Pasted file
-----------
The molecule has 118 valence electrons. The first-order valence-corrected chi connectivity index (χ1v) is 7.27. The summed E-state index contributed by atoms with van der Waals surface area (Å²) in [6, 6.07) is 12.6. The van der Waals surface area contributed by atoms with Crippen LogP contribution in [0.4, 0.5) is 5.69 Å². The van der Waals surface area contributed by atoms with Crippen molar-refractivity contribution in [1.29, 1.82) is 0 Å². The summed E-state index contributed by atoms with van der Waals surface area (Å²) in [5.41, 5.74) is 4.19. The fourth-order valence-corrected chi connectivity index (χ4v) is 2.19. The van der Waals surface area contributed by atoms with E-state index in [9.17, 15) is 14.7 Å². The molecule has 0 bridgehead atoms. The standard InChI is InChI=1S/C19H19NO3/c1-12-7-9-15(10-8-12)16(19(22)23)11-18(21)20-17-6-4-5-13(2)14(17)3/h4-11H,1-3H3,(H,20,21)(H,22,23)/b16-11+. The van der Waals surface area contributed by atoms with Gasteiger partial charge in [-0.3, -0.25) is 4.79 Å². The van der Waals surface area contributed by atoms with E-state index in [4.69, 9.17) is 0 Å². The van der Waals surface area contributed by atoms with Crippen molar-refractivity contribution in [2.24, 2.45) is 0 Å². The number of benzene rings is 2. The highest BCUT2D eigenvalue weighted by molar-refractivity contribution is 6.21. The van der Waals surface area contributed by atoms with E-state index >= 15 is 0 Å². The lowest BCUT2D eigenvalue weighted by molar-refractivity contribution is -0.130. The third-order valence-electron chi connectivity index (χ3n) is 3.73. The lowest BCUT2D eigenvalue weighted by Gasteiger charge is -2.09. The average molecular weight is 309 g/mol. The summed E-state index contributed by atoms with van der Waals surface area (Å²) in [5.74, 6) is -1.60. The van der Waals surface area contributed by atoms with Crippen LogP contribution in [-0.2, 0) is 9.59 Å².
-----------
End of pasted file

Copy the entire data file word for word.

The molecule has 118 valence electrons. The first-order valence-corrected chi connectivity index (χ1v) is 7.27. The summed E-state index contributed by atoms with van der Waals surface area (Å²) in [6, 6.07) is 12.6. The van der Waals surface area contributed by atoms with Crippen LogP contribution in [0.4, 0.5) is 5.69 Å². The van der Waals surface area contributed by atoms with Crippen molar-refractivity contribution in [1.29, 1.82) is 0 Å². The summed E-state index contributed by atoms with van der Waals surface area (Å²) in [5.41, 5.74) is 4.19. The fourth-order valence-corrected chi connectivity index (χ4v) is 2.19. The van der Waals surface area contributed by atoms with E-state index in [9.17, 15) is 14.7 Å². The molecule has 0 bridgehead atoms. The standard InChI is InChI=1S/C19H19NO3/c1-12-7-9-15(10-8-12)16(19(22)23)11-18(21)20-17-6-4-5-13(2)14(17)3/h4-11H,1-3H3,(H,20,21)(H,22,23)/b16-11+. The van der Waals surface area contributed by atoms with Gasteiger partial charge in [-0.3, -0.25) is 4.79 Å². The van der Waals surface area contributed by atoms with E-state index in [4.69, 9.17) is 0 Å². The van der Waals surface area contributed by atoms with Crippen molar-refractivity contribution in [2.24, 2.45) is 0 Å². The number of benzene rings is 2. The highest BCUT2D eigenvalue weighted by molar-refractivity contribution is 6.21. The van der Waals surface area contributed by atoms with E-state index >= 15 is 0 Å². The lowest BCUT2D eigenvalue weighted by molar-refractivity contribution is -0.130. The third-order valence-electron chi connectivity index (χ3n) is 3.73. The lowest BCUT2D eigenvalue weighted by Gasteiger charge is -2.09. The average molecular weight is 309 g/mol. The summed E-state index contributed by atoms with van der Waals surface area (Å²) in [5.74, 6) is -1.60. The van der Waals surface area contributed by atoms with Crippen LogP contribution in [-0.2, 0) is 9.59 Å².